Friday, January 09, 2009

Ron Asheton

Ron Asheton, guitarist of The Stooges, whose droning technique influenced a generation of punk rock outfits, passed away Tuesday at age 60. He was found dead in his home in Ann Arbor, Michigan, where he had lived since his parents originally moved there in 1963.

As a teen, Asheton visited England with a school friend, Dave Alexander. While visiting, the two saw The Who perform live at the legendary Cavern Club. The power and fury of The Who's performance in that intimate setting convinced Asheton and Alexander to start their own band when they returned home to Detroit. With Asheton on guitar and Alexander playing bass, they added Ron's brother Scott on drums. For a vocalist, they found a skinny record store clerk named Jim Ostenberg, later to become known to the world as Iggy Pop.

This quartet christened themselves The Stooges (they supposedly asked Moe Howard for permission to use the name, to which Howard replied, "I don't care what you guys call yourselves so long as it's not the Three Stooges!") and set out to play some of the rawest, most uncompromising rock 'n' roll heard anywhere, with an outrageous live act highlighted by Ostenberg's stage antics to match. Signed to Elektra in 1969, they released a pair of LP's, The Stooges and Fun House, that stand as classics of rock at its rawest and crudest. Asheton played a major part in shaping the group's sound with his loud, thundering two and three-chord riffs, playing his guitar with an open, droning, low E string tuning providing an extra measure of foreboding.

Coming out of the era of flower power, though, audiences simply weren't ready for The Stooges' raw noise, and the two albums sold poorly at the time. Money woes, endless touring, and Iggy Pop's growing heroin habit nearly brought an end to the band until David Bowie, a fan of Iggy's, befriended the singer and got him cleaned up long enough to return to the studio for a third album. For that disc, Pop decided to replace Asheton on guitar with the more technically adept James Williamson. At the time, Pop had decided to dispense with bassist Alexander as well, but three months later, still needing a bass player, Asheton was invited back to the group to play bass. Under Bowie's guidance, the reconstituted Stooges recorded Raw Power, another thrash-rock classic once again ignored by the record-buying public.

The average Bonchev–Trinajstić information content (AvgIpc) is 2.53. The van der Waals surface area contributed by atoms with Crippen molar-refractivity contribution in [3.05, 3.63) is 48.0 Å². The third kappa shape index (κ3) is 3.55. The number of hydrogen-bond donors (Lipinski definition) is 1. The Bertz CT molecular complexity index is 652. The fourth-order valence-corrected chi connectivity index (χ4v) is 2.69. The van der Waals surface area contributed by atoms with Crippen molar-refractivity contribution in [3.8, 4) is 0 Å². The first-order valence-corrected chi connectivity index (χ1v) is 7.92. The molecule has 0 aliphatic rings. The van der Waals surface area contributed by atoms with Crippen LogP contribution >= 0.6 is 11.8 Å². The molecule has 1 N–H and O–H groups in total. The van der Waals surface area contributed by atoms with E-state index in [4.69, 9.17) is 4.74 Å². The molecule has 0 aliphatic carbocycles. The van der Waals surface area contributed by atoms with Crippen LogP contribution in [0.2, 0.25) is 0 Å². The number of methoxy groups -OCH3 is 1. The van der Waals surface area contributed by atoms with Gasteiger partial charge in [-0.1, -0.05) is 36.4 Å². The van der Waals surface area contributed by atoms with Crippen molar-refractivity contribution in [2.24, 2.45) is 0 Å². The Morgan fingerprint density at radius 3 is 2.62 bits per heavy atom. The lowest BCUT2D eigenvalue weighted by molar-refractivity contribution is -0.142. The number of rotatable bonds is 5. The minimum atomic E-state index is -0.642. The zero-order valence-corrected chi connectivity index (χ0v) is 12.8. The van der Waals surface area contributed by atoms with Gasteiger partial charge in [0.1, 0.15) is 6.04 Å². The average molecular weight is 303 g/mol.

After the Raw Power tour, Asheton and Pop parted ways, not to see each other for over 25 years. During this time, Asheton kept busy playing in such outfits as The New Order (not to be confused with the British group of the same name), Destroy All Monsters, and Dark Carnival. While Asheton labored in these obscure groups, though, Iggy Pop became a cult hero, and a new generation of musicians looked to The Stooges' early albums, and Asheton's guitar work, as inspiration. In the late 90's, The Minutemen's Mike Watt and Dinosaur Jr.'s J Mascis, two musicians who admired The Stooges, teamed up with Asheton for a tour featuring some of the old classics. This led to the reuniting of the Asheton brothers with Pop, and a subsequent world tour where The Stooges were treated nightly to sold-out audiences of younger fans who regarded the group as heroic forefathers of punk.

New Musical Express has put together a compilation of Ron Asheton's five greatest riffs so I don't have to. Essential stuff, both for Stooges fans and those unfamiliar with the group's exquisite white trash noise.